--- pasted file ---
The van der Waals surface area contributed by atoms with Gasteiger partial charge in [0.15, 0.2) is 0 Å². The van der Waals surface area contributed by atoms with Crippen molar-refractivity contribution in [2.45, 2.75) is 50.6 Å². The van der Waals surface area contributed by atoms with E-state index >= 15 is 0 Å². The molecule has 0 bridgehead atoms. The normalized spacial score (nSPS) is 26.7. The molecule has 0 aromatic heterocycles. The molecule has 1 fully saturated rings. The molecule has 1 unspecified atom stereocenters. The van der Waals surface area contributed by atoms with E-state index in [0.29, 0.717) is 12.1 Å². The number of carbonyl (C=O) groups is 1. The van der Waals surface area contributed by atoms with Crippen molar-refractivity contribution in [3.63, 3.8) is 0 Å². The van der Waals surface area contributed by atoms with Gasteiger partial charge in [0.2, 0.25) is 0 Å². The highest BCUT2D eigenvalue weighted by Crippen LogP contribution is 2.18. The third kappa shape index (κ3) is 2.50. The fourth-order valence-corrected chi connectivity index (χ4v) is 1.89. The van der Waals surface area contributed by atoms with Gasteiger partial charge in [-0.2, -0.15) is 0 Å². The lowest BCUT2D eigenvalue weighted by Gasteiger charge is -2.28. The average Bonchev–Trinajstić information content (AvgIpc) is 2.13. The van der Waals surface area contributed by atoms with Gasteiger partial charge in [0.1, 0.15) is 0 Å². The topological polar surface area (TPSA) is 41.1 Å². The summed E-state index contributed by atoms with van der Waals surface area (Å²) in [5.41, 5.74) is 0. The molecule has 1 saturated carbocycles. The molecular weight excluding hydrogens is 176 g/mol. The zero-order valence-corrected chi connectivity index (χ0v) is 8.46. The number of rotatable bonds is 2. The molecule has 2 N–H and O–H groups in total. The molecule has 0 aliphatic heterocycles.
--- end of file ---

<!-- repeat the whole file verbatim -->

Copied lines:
The van der Waals surface area contributed by atoms with Gasteiger partial charge in [0.15, 0.2) is 0 Å². The van der Waals surface area contributed by atoms with Crippen molar-refractivity contribution in [2.45, 2.75) is 50.6 Å². The van der Waals surface area contributed by atoms with E-state index >= 15 is 0 Å². The molecule has 0 bridgehead atoms. The normalized spacial score (nSPS) is 26.7. The molecule has 0 aromatic heterocycles. The molecule has 1 fully saturated rings. The molecule has 1 unspecified atom stereocenters. The van der Waals surface area contributed by atoms with E-state index in [0.29, 0.717) is 12.1 Å². The number of carbonyl (C=O) groups is 1. The van der Waals surface area contributed by atoms with Crippen molar-refractivity contribution in [3.63, 3.8) is 0 Å². The van der Waals surface area contributed by atoms with Gasteiger partial charge in [0.2, 0.25) is 0 Å². The highest BCUT2D eigenvalue weighted by Crippen LogP contribution is 2.18. The third kappa shape index (κ3) is 2.50. The fourth-order valence-corrected chi connectivity index (χ4v) is 1.89. The van der Waals surface area contributed by atoms with Gasteiger partial charge in [-0.2, -0.15) is 0 Å². The lowest BCUT2D eigenvalue weighted by Gasteiger charge is -2.28. The average Bonchev–Trinajstić information content (AvgIpc) is 2.13. The van der Waals surface area contributed by atoms with Gasteiger partial charge in [0.1, 0.15) is 0 Å². The topological polar surface area (TPSA) is 41.1 Å². The summed E-state index contributed by atoms with van der Waals surface area (Å²) in [5.41, 5.74) is 0. The molecule has 1 saturated carbocycles. The molecular weight excluding hydrogens is 176 g/mol. The zero-order valence-corrected chi connectivity index (χ0v) is 8.46. The number of rotatable bonds is 2. The molecule has 2 N–H and O–H groups in total. The molecule has 0 aliphatic heterocycles.